Burgers and Bonarda

During my Saturday errands, I stopped at a wine shop that carries some of the wines I tasted during our trip to Mendoza, Argentina three years ago.  In addition to a replacement Malamado bottle (port-style Malbec), I purchased a bottle of inexpensive Bonarda.  Although Bonarda is the second most commonly grown varietal in Argentina, it is not that well known or easy to find.  For starters, it has a bit of an identity crisis.  This grape is known as Charbono in the US, Corbeau/Douce Noire in France, and its’ practically extint in its current form in Italy.   Bonarda wines can be lighter in body than a Malbec, darker in color (almost inky), with lots of fruity notes (cherries, plums, figs), light tannings and moderate acidity.

So… Bonarda is also known as Charbono, which sounds almost like carbón, and that’s Spanish for charcoal… how about some grilled burgers?  Pairing burgers and wine is like meeting with old college friends; it may not happen often, but when it does, it makes for a memorable time.  Homemade burgers can turn into “woo food” quickly when special touches are added.  This weekend, we took the humble beef patty and cradled it into a homemade bun, smothered in basil mayo, and topped with Provolone cheese, arugula, and a fat tomato slice.  The burgers were made with ground beef stew chunks, which resulted in a leaner burger than the regular 80/20 ground beef blend.  We got 4 patties out of 1.5 pounds of beef, and we cooked them on a grill pan for about seven minutes (medium).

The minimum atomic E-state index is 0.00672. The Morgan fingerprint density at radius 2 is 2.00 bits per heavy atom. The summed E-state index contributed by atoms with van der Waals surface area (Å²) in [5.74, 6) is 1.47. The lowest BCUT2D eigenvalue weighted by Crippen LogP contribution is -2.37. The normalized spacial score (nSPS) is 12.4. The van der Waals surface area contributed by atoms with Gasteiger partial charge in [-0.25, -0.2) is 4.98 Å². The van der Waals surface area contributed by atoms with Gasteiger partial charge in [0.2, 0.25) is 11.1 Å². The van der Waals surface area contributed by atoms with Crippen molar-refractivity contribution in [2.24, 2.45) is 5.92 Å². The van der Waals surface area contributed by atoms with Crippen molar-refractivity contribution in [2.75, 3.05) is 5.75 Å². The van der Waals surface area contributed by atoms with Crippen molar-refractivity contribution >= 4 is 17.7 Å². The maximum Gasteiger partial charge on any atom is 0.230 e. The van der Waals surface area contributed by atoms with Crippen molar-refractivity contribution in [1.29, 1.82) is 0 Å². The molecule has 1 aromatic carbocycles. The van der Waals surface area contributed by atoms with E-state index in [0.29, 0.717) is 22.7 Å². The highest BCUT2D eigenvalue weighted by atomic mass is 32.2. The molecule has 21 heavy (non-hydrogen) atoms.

Burger toppings

I wanted to get back into baking yeast bread after having fun with quickbreads in the last couple of weeks.  For the longest time, DH and I have been looking for a great burger bun.  I’m still looking for one, but in the meantime, I found a recipe that’s easy to make and not overly time consuming (for bread baking, anyways).  Our buns baked beautifully, although they were a little too dense – not as airy as I would have liked.  Next time I’m considering cutting the flour by half a cup and increasing the time of the last raise to at least a full half-hour instead of the suggested twenty minutes.  I made half the recipe into buns and the rest into a small loaf topped with dried herbs and black pepper.


Burger buns

Not all weekends are made for large elaborate food projects.  Other than baking the buns, preparing homemade burgers was a fast, easy, and delicious way to end the weekend.

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Adriana is a financial analyst by day, avid home cook in the evenings, and food blogger and runner in the strange hours between those two. When not in the kitchen concocting meals and stories to pass around, she is out looking for the next great bite (or the ingredients to make it at home), checking what's new at the market, or planning a trip around great food and wine.

2 Responses to “Burgers and Bonarda”

  1. yummychunklet
    March 29, 2011 at 11:29 pm #

    Amazing photos! I could eat everything now!

  2. Elaine
    March 31, 2011 at 2:15 pm #

    I have never known anyone to make their own hamburger buns and yours look fantastic! How very cool. Thank you for sharing about Bornardo – there is so much to learn about wine and wine pairings. Great post!

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